NEW DELHI: Top lender State Bank of India has asked exporters to avoid settling deals with Bangladesh in the dollar and other major currencies as it looks to curb exposure to Dhaka’s falling reserves, according to an internal document and a source.
Bangladesh’s $416-billion economy is battling rising prices of energy and food as the Russia-Ukraine conflict widens its current account deficit, and dwindling foreign exchange forces it to turn to global lenders such as the International Monetary Fund (IMF).
“The country is facing a shortage of foreign currency due to higher import bills and weaknesses of Bangladeshi taka against dollar in recent times,” the SBI said in an Aug. 24 letter sent to its branches and seen by Reuters.
The letter and its contents have not previously been reported. The SBI did not immediately respond to an e-mail seeking comment.
The decision not to increase exposure to the dollar and other foreign currencies in relation to Bangladesh stemmed from the current economic situation and the neighbouring nation’s shortage of foreign currency, the bank said in its circular.
“However exposure in Indian rupee (INR) and taka will continue,” it added.
Bangladesh’s foreign exchange reserves declined to $37 billion by Friday from $48 billion a year earlier, according to data from the central bank, which provides import cover of just five months.
Finance ministry officials have said Bangladesh is seeking a $4.5 billion loan from the IMF, in excess of its maximum entitlement of $1 billion under the IMF Resilience and Sustainability Trust.
A source familiar with the matter said SBI did not want to increase its exposure to Bangladesh.
“We have an approximate exposure of $500 million to Bangladesh and have taken the decision not to grow it further aggressively, and maybe, even reduce it as needed, with the news surrounding the economy,” added the source, who spoke on condition of anonymity. Bangladesh is just one of India’s neighbours in financial distress.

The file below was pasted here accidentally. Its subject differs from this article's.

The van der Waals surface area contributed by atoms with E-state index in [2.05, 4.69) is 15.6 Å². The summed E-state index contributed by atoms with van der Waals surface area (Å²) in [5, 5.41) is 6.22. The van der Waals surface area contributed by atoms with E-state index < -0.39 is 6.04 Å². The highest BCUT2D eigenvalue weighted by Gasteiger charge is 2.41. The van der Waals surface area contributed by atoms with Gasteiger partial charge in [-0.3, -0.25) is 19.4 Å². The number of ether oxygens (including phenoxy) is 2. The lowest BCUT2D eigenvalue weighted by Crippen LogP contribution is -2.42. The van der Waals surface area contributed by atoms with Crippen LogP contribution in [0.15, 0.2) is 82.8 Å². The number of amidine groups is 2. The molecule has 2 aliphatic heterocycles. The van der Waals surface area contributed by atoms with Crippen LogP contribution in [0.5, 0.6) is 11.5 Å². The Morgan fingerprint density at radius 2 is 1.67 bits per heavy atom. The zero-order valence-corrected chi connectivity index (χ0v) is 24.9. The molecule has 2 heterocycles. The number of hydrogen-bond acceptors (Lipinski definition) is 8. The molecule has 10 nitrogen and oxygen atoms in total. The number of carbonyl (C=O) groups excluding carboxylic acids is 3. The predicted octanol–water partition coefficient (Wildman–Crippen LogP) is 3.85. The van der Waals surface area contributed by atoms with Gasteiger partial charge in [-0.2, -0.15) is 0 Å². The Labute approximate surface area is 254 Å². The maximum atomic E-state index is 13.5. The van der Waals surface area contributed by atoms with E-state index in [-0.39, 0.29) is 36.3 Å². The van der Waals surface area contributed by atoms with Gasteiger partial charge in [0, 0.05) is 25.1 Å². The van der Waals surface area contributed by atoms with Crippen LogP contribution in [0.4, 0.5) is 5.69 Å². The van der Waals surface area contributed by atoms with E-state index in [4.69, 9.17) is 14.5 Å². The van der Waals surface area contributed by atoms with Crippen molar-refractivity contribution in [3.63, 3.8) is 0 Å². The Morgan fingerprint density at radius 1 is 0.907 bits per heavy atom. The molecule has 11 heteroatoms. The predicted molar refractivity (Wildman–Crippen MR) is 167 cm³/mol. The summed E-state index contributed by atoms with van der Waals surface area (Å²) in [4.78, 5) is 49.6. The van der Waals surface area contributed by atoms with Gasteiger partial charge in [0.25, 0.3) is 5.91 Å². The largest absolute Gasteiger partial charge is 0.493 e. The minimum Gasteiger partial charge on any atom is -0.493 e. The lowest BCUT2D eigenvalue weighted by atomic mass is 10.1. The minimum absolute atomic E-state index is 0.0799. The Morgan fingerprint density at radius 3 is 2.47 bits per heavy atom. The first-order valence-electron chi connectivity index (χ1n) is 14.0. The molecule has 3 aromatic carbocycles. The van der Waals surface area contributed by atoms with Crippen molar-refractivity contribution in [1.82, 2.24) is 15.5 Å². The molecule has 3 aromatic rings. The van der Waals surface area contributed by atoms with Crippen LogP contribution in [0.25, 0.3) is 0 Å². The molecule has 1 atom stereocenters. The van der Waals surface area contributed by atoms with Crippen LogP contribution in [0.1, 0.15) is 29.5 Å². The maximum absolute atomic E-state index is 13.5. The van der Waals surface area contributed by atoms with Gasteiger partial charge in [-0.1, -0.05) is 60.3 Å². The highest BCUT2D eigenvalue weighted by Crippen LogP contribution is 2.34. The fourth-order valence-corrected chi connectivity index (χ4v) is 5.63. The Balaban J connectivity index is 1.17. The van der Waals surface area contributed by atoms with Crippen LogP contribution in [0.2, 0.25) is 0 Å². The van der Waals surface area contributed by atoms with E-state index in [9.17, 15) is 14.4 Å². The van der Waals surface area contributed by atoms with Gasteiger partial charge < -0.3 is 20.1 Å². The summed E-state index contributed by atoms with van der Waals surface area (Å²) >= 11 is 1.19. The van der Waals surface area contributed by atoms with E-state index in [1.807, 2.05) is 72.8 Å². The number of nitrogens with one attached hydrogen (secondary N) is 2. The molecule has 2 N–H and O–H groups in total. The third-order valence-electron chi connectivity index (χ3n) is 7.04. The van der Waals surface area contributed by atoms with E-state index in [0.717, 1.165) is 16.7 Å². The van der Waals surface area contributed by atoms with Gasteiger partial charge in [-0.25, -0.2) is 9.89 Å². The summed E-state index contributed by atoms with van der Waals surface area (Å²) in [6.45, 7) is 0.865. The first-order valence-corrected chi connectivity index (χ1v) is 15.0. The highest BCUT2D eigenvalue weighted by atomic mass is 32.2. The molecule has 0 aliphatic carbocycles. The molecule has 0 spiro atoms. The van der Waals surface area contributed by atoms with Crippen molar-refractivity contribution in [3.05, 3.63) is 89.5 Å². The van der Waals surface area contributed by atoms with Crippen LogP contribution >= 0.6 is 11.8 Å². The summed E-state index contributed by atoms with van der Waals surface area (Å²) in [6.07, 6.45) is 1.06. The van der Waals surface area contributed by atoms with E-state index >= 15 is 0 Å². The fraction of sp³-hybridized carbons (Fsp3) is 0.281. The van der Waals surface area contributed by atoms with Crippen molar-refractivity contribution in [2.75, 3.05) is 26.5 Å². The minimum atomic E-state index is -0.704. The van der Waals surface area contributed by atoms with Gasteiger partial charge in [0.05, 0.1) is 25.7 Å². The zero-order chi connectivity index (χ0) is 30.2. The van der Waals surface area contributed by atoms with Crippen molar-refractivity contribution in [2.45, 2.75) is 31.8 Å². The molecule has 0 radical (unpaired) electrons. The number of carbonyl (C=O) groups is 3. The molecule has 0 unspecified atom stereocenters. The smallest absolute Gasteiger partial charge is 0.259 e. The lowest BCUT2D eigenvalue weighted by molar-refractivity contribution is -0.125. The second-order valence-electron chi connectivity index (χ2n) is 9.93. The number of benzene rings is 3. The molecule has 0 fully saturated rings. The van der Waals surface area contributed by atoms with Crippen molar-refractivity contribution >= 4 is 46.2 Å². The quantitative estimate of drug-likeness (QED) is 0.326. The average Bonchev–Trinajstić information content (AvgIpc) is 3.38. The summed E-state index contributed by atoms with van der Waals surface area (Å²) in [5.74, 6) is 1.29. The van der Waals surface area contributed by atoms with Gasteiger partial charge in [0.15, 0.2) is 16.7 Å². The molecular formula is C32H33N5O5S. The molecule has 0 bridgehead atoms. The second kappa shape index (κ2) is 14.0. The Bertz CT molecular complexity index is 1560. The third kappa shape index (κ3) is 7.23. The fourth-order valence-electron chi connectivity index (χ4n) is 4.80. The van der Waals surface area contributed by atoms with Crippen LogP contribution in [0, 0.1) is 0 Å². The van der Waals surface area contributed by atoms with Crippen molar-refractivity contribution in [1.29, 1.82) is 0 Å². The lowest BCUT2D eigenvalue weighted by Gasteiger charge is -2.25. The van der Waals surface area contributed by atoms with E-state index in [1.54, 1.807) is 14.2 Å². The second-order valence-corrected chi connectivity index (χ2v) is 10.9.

The island nation of Sri Lanka is grappling with a financial crisis as its central bank reserves stand at just $1.7 billion at a time of galloping inflation and severe shortages of food and fuel that sparked protests and a change of government.
And Pakistan’s central bank reserves of $8.6 billion are sufficient for just about a month of imports.
TRADE IN LOCAL CURRENCY
Bangladesh wants to cut dependency on the dollar, commerce minister Tipu Munshi said last week, and it does not see a problem in dealing in local currencies.
Speaking at an event in Dhaka, he was responding to a query on the growing focus on local currency trade, and added that the finance ministry was looking at ways to do this.
However, the Bangladesh central bank’s executive director, Serajul Islam, told Reuters, “No such decision has been taken yet,” in reference to trade in local currencies with India.
Last week, the Bangladesh central bank freed up banks to do transactions in Chinese yuan, so as to enable trade with China.
Last month, rating agency Standard & Poors affirmed its stable outlook rating for Bangladesh, saying it expected its external position to stabilise within a year.
However, the agency said it might lower the ratings on Bangladesh if net external debt or financing metrics worsen further as higher commodity prices and strong imports could add to weakening in the taka and drain foreign exchange reserves.
“Despite its moderate net debt position, the Bangladesh government’s interest burden is considerable,” the agency added.
“Its foreign currency-denominated debt, though predominantly borrowed from multilateral and bilateral sources, is subject to exchange rate risk.”
An Indian textile exporter, who asked not to be identified, said banks and importers in Bangladesh were not willing to trade in rupees, however, and preferred the taka currency instead.
Also, India has not yet clarified if exports denominated in rupees will receive the same benefits as those in dollars, he said.
“SBI’s circular is very alarming, as they have said not to take exposure on Bangladesh exports,” the exporter added.
“Bangladesh is a major trading partner and if a premier bank like SBI does not take exposure, how will the trade grow? It is going to go down.”
India’s exports to Bangladesh rose 17.5% to $4.94 billion in the period from April to July, or the first four months of the fiscal year to March 31, 2023, while imports were up about 11% at $580.7 million, government data showed.